'No Blow Is Too Low': Anti-Religious Bias Expected In Supreme Court Nomination

| September 25, 2020

As President Trump prepares to announce his nomination for the Supreme Court, Nebraska Sen. Ben Sasse foresees anti-religious attacks in which “no blow is too low.”

Sasse, who serves on the Senate Judiciary Committee, since 2017 has played a sort of religious discrimination watchdog the Washington Examiner reported.

During the contentious confirmation hearing of Amy Coney Barrett, the 7th U.S. Circuit Court of Appeals judge who is Trump’s favored pick for the Supreme Court, Sasse drew attention to criticisms from Senate Democrats, notably Dianne Feinstein, who suggested that Barrett’s Catholic faith was concerning because “the dogma lives loudly within you.”

Sasse, during his questions, asked Barrett about the danger of imposing a “religious test” on judicial appointees.

“If we were to start ignoring this part of the Constitution,” Sasse said of a clause banning religious tests, “what sort of damage would that present to the republic if people with particular religious views were excluded from public life?”

“I think it could cause all kinds of harm, including infringements upon religious freedom,” Barrett replied.

Now that Barrett will likely face the same committee again, Sasse, along with a score of other Republicans in Congress, has risen to her defense, warning that criticism of her Catholic faith, her membership in the charismatic group People of Praise, and her legal views, which are often construed as anti-abortion, are part of a pattern of “bigoted attacks” on religious people.

It’s an alarm bell Sasse has been sounding for several years now, as the Senate becomes increasingly polarized over the president’s judicial nominees.

In the most notable instance, Sasse in 2019 convinced the Senate to rebuke two Democratic members, California Sen. Kamala Harris and Hawaii Sen. Mazie Hirono, for “anti-Catholic attacks” on Brian Buescher, a judicial nominee to a Nebraska appellate court, for his membership in the Catholic fraternal group the Knights of Columbus.

Harris and Hirono, Sasse said, had crossed a line by asking Buescher to disavow the Knights. The two in their written questions to the nominee had asked, if confirmed, if Buescher planned to end his membership with the Knights based on the “extreme” organization’s long-standing opposition to abortion and gay marriage.

Buescher replied that he would not end his membership, that he would not let his personal preference cloud his legal judgment, and that the Knights did not have authority over its members’ opinions.

Buescher was not the only person to receive scrutiny for membership in the organization. Harris in 2018 also pushed another nominee, Peter Phipps, on his affiliation with the Knights, asking if he would carry out the “mission” of the fraternal group to defend life “from the moment of conception to natural death” while in his position.

This, too, earned the opprobrium of Sasse, who at Phipps’s confirmation hearing the next year mocked Senate Democrats for the “new tradition” of imposing religious tests on Catholics.

A third member, Paul Matey, also faced questions from Harris in 2018 about his membership in the organization.

As she did with Buescher and Phipps, Harris asked Matey if he would end his membership with Knights because of its opposition to gay marriage and abortion.

To Harris’s concern that a member could not "fairly" decide in cases involving abortion, Matey replied that his decisions would "be guided not by my associations, but only by the law."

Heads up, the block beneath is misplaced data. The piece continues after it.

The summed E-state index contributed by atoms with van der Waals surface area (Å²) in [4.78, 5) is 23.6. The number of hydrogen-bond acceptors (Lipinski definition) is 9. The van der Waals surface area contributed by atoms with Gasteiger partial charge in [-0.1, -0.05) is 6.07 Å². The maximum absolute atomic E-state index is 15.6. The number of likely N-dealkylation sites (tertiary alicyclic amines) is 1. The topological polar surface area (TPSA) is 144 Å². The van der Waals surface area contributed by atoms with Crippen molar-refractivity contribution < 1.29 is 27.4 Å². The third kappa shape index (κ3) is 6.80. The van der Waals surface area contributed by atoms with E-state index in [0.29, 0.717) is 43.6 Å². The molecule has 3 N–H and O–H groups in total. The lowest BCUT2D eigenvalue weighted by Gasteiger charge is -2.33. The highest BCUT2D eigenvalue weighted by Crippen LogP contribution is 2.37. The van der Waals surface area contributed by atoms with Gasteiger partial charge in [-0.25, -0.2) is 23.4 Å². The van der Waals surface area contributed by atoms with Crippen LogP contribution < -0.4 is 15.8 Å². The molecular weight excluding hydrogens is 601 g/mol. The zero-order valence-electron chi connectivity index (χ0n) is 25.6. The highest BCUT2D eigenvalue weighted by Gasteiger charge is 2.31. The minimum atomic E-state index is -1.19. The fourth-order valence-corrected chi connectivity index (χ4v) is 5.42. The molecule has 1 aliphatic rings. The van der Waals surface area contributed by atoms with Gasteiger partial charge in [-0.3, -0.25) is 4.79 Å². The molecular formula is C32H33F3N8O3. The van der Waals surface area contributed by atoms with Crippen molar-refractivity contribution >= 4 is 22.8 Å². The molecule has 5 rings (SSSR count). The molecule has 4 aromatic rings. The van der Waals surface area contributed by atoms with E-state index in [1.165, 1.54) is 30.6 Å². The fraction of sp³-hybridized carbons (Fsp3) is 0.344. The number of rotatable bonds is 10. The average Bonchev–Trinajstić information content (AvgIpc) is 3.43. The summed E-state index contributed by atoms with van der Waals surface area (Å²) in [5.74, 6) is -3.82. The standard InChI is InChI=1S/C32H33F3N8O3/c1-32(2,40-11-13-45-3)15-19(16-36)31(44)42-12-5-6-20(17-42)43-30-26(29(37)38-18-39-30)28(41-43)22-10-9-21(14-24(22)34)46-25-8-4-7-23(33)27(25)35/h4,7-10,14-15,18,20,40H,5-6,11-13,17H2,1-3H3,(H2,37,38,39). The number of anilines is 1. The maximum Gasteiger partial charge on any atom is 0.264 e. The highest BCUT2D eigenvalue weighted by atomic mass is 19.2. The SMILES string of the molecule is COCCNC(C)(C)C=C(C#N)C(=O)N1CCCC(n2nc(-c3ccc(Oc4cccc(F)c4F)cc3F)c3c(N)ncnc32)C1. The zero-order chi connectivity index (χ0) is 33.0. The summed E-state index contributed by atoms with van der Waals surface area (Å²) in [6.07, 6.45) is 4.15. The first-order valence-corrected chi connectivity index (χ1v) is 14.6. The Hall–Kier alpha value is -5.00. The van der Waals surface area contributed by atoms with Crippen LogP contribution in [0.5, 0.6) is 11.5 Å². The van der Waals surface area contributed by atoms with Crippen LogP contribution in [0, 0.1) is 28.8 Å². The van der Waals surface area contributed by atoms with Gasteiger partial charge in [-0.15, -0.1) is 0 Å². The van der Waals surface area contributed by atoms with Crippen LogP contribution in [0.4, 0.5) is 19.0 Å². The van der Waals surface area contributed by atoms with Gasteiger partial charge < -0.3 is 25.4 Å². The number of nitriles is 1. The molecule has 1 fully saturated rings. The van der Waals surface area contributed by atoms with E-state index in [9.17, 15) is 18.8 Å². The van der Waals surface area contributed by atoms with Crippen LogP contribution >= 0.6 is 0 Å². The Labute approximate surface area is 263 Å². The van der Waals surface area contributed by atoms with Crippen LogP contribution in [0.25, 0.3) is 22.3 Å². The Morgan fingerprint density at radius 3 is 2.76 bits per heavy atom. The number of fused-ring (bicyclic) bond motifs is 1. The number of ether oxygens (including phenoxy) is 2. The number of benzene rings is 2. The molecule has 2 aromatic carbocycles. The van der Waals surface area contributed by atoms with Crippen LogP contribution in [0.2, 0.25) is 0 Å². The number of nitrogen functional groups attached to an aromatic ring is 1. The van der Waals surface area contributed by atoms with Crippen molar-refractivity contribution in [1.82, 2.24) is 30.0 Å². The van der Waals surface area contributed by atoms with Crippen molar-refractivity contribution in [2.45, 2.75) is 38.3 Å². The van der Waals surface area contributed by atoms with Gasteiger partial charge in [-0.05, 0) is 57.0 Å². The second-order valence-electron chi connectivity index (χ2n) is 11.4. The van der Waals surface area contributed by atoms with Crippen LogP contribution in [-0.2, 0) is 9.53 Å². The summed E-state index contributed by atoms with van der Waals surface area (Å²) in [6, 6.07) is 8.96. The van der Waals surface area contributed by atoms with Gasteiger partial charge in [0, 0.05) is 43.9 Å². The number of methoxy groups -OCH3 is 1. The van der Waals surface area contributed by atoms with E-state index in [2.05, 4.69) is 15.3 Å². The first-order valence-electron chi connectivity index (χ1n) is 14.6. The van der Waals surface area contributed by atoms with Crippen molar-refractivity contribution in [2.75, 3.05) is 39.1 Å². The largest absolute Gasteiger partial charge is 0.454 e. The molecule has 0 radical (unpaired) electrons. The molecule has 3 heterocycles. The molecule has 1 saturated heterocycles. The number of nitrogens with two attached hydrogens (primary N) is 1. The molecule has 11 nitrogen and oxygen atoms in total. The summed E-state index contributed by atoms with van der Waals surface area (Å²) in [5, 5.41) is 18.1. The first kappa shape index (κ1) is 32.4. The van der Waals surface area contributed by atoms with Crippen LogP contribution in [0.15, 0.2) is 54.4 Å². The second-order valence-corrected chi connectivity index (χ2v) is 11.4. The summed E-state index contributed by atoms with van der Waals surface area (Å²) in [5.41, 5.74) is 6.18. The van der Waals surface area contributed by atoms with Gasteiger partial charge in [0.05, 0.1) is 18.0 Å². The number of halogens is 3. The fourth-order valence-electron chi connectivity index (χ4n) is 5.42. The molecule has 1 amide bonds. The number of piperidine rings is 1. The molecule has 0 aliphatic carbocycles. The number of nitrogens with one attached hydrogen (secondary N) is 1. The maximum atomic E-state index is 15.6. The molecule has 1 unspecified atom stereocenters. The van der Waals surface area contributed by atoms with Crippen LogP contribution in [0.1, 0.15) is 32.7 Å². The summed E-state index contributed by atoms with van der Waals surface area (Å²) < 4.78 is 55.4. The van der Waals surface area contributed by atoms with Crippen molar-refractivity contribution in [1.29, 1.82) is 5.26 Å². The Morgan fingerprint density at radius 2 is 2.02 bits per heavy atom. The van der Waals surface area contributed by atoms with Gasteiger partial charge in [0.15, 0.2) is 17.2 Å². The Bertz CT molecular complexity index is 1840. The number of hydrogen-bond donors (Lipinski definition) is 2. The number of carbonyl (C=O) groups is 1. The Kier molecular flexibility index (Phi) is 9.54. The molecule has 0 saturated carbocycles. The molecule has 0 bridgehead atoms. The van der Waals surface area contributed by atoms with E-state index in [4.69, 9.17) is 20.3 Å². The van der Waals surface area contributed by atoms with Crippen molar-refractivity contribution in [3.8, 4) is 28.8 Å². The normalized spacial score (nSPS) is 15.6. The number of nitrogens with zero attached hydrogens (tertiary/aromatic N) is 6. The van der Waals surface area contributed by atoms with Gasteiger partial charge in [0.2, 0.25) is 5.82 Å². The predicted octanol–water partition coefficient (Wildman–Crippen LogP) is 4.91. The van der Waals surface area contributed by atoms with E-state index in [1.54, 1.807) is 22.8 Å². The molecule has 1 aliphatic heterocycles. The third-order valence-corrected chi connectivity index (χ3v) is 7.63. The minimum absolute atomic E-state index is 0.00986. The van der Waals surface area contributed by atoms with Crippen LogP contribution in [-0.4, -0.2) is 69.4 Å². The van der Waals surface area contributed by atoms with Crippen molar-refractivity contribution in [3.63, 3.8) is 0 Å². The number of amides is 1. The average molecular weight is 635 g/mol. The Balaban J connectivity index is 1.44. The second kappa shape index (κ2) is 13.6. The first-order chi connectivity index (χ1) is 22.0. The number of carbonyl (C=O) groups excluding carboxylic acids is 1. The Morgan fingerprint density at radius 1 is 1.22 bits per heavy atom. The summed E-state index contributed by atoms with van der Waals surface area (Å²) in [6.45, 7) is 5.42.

Despite Harris’s concerns, the Republican majority Senate confirmed all three nominees. It also confirmed many other religious nominees, who, although not Catholic, weathered a barrage of questioning for their associations with or memberships in organizations of a conservative religious position.

Allison Jones Rushing, a Baptist, who, like Barrett, is on Trump’s Supreme Court shortlist, stared down in 2018 queries regarding an internship she took at the First Amendment legal nonprofit organization Alliance Defending Freedom.

The group has been involved in several high-profile Supreme Court religious freedom cases since the 2015 landmark gay marriage ruling in Obergefell vs. Hodges, a fact that led Rushing to be questioned about her personal beliefs on gay marriage.

“Would you perform a same-sex wedding if asked to do so?” asked Connecticut Sen. Richard Blumenthal at one point.

Rushing replied that she had no intention to perform any weddings if confirmed since marrying people, gay or otherwise, “is not a duty or requirement for federal judges.”

Trevor McFadden, who is a leader in the socially conservative Falls Church Anglican, faced scrutiny from Rhode Island Sen. Sheldon Whitehouse, who asked whether McFadden would apply the church’s teachings on gay marriage and abortion to his legal thinking.

In response to Whitehouse’s questions, which resembled questions the senator had asked other religious nominees, he said his personal beliefs would not interfere with his application of the law.

As many fear an impending fight over Barrett, who has stated that her faith does not dictate her jurisprudence, Sasse said he doesn’t doubt that Democrats will deploy the same anti-religious tactics they’ve used in the past few years to paint the nominee as an extremist. Singling out Hirono in particular, Sasse told NBC that “Mazie will say something crazy.”

But, Sasse told the Washington Examiner, even though attempts at religious tests are all too common, trying to bar someone from office because of his or her faith is “blatantly unconstitutional.”

“Every single senator should know that this crap is beyond the pale,” he said.

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